On 10/10/19 6:52 PM, Tedd Dillard wrote:
Ritchie Burnett covers all of the fundamentals on his site. On Oct 10, 2019 6:18 PM, "undisclosed recipient via Tesla" <tesla@xxxxxxxxxx> wrote:OK… lil footnote for the newbies… Keep the spark gap as close to the MMC and the primary as possible, especially when the high voltage power supply is a few meters away. Reason being is the spark gap sets the frequency for the primary. A wire produces higher resistance at higher frequencies and the longer the wire between the spark gap and the primary, is like putting a huge resistor in the line. Getting stumped by stupid things like this is the reciprocal of no sleep and and multiple halloween props to repair.
I don't know that AC resistance is the issue here. It's more like the inductance in the long wires detunes the LC - and if they have a lot of parasitic C to somewhere (i.e. the floor) then there will be some loss.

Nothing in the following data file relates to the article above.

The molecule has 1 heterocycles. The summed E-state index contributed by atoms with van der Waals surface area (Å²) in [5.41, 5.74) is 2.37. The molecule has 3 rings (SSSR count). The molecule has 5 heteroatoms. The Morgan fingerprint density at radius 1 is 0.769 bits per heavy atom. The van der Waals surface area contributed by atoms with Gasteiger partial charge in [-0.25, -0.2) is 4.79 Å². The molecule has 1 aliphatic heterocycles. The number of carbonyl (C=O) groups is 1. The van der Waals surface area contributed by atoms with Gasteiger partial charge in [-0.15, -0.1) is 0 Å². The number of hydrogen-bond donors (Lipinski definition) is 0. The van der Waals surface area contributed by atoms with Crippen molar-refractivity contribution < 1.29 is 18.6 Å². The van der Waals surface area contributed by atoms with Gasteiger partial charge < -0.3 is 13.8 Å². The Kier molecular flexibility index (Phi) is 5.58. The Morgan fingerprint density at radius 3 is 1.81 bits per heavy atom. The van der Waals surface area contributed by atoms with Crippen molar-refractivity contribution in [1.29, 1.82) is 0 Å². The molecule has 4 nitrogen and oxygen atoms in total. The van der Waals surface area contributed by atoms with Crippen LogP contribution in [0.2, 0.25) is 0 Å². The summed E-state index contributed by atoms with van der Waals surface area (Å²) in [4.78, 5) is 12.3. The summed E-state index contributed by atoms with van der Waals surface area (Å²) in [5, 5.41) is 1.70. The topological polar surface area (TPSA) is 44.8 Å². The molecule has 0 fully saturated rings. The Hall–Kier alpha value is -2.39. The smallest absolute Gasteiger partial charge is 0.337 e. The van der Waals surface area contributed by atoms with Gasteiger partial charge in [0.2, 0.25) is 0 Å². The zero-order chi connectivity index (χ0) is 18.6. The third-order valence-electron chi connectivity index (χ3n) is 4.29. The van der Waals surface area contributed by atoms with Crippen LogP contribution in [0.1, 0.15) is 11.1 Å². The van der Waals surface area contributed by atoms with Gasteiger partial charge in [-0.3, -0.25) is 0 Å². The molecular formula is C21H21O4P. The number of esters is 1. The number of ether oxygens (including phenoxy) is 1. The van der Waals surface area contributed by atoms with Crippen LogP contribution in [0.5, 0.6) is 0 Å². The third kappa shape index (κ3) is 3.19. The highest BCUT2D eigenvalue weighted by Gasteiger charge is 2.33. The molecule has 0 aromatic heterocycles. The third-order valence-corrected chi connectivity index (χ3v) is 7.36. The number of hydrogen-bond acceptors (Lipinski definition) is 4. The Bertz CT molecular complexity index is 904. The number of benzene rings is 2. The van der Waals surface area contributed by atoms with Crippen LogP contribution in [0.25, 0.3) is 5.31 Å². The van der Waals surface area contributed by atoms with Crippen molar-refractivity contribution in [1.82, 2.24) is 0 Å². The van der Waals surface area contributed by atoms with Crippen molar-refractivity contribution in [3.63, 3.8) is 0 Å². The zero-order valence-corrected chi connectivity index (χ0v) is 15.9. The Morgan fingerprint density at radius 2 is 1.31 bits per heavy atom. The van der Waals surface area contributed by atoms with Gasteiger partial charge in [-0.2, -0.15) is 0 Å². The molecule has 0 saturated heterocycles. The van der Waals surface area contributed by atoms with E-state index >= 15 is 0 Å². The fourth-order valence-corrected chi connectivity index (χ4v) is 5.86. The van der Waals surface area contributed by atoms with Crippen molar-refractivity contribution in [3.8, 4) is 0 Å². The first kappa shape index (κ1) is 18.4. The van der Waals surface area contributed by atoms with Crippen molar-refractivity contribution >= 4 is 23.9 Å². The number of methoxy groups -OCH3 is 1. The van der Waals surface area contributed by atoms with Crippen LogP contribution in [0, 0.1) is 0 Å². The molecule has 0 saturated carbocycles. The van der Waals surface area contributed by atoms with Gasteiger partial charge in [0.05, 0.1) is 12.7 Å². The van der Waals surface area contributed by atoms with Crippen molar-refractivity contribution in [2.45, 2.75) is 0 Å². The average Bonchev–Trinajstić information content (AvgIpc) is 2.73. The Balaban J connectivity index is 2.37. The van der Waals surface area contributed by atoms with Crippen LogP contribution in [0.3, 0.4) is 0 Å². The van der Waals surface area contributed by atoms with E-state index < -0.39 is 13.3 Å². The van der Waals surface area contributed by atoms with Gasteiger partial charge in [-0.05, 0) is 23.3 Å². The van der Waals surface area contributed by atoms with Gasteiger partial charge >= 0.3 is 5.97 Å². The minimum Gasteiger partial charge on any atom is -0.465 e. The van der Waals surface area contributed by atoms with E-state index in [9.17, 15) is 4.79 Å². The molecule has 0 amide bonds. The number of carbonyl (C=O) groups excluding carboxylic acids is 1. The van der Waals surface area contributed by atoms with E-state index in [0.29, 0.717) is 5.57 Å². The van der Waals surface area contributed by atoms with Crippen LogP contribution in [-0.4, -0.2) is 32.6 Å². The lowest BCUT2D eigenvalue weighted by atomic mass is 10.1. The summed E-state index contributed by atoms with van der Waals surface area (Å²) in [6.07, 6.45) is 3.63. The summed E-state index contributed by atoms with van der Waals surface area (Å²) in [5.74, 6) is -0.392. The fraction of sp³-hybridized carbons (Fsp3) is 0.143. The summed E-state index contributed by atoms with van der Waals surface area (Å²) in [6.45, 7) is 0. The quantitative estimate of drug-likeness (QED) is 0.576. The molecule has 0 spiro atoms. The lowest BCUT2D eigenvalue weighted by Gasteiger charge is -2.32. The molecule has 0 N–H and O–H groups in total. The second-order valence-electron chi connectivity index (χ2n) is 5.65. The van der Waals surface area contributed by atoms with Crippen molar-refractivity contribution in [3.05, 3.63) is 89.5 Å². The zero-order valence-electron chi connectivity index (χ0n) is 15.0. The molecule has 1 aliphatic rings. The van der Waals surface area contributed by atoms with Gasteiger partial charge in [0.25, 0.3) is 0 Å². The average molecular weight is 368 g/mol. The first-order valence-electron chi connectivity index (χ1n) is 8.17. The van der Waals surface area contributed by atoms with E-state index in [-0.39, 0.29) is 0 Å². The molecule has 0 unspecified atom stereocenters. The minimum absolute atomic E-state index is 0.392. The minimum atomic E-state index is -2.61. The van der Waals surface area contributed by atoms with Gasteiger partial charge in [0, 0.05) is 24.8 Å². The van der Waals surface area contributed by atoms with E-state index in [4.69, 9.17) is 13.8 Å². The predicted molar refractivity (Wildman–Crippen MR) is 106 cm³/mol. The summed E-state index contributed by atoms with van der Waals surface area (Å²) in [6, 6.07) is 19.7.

As I understand it, youve got NST, RSG, Cap, and Primary L in parallel? That's not the usual configuration, although it might work.Normally, where the spark gap, primary capacitor and primary inductor are in series - When the gap fires, it connects a charged capacitor to the inductor, and the circuit rings until the gap quenches and opens the circuit. There's several choices for how to "charge" the capacitor. One is to put the transformer in parallel with the gap in the series gap,cap,pri combination. When the gap is "open" - the cap charges through the primary, which is fine - the charging is at 50/60 Hz, so the primary inductance is negligible influence.
There's another scheme where the transformer is connected directly across the capacitor (this is more similar to how a DC charging system works) - The idea here is that when the gap fires, the NST sees the RF across the cap which may or may not be a great idea (in the NST across the gap scheme, the gap shorts the NST out and shunts most of the RF).
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